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From phones to cameras to music players, how we power our electronics has advanced. A robust, rechargeable hearing aid battery is finally realizing the hopes of hearing aid manufactures to replace the outdated disposable power sources of the past.

Size 312 batteries are the most common of the disposable batteries that have traditionally been used to power hearing aids. Nowadays, the most prominent version of these batteries is known as a “zinc-air” battery.

Disposable Hearing Aids Have a Downside

As the name would imply, a zinc-air battery is affected by the presence of air. The user has to tear a little tab off the back of a 312 zinc-air battery to activate it.

They will begin losing power the moment they are completely oxygenated. That means power is beginning to deplete even if the user isn’t ready.

Most users consider the length of life to be the biggest drawback of disposable batteries. With 312 batteries, the user might be changing the batteries in their hearing aids about 120 times each year because they drain in 3 to 12 days according to some reports.

Because of this, besides needing to buy 120 batteries, the user will have to change and correctly dispose of batteries at least twice a week. That’s probably over $100 in batteries from a cost perspective alone.

Improvements in Rechargeable Batteries

Rechargeable hearing aid technology has progressed to the point where it’s now a practical solution and that’s good news for people who wear hearing aids.

The vast number of people would wear rechargeable hearing aids if given a choice according to various research. Until recently these models have traditionally struggled to provide a long enough charge to make them practical. But modern rechargeable batteries will hold a charge all day without requiring a recharge.

Rechargeable batteries won’t save users substantial amounts of money, but they will improve their quality of life.

In addition to providing 24 hours of use time, these new models lead to less aggravation for the user, since there’s no more changing and properly disposing of batteries. Instead, they just need to take out the battery and put them in a convenient tabletop charger.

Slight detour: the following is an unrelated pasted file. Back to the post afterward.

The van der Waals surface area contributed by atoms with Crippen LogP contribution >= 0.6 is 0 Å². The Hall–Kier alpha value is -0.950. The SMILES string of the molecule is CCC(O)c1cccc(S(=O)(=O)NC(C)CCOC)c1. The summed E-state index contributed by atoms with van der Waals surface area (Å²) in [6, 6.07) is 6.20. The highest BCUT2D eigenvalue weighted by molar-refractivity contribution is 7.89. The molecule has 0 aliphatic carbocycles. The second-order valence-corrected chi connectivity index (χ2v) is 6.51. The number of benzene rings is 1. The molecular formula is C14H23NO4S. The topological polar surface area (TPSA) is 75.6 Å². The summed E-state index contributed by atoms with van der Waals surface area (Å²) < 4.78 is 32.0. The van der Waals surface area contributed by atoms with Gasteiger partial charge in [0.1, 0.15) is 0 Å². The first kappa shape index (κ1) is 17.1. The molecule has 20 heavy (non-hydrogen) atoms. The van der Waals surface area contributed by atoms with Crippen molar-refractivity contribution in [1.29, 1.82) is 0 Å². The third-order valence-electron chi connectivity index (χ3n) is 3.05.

A disposable battery nearing the end of its life simply can’t work at full capacity. There’s also no real way to identify how close to being inoperable the battery really is. So the batteries might die at the precise moment that a user needs them the most which could even put them in danger. A faulty battery will not only lead to a safety hazard, it could cause the user to miss out on important life moments.

Types of Rechargeable Hearing Aid Batteries

Rechargeable batteries come in a number of different materials, each offering distinct advantages. The ability to maintain a charge for 24 hours is one reason why integrated lithium-ion batteries are one practical option that manufacturers supply. You may be surprised to know that this same kind of technology is what charges and powers your cellphone.

Silver-zinc technology is another material used for modern rechargeable hearing aids. Initially, these revolutionary batteries were manufactured for Nasa’s moon missions. You can even use this technology to update and retrofit the existing hearing aids you’re comfortable with by converting the device to rechargeable power. Just like lithium-ion, silver-zinc can also provide enough power to last you all day.

Some models even let you recharge the battery without removing it. For these, users will slip the entire hearing aid into a charging station when they sleep or at another time when the hearing aid is not in use.

While all of these rechargeable solutions offers substantial benefits over disposable batteries, each approach should be carefully vetted to get a complete picture and to identify if it’s best for you.

If you’re searching for more information about hearing aid technology or how to determine the proper hearing aid to satisfy your needs, we encourage you to check out our hearing aids section.

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The site information is for educational and informational purposes only and does not constitute medical advice. To receive personalized advice or treatment, schedule an appointment.
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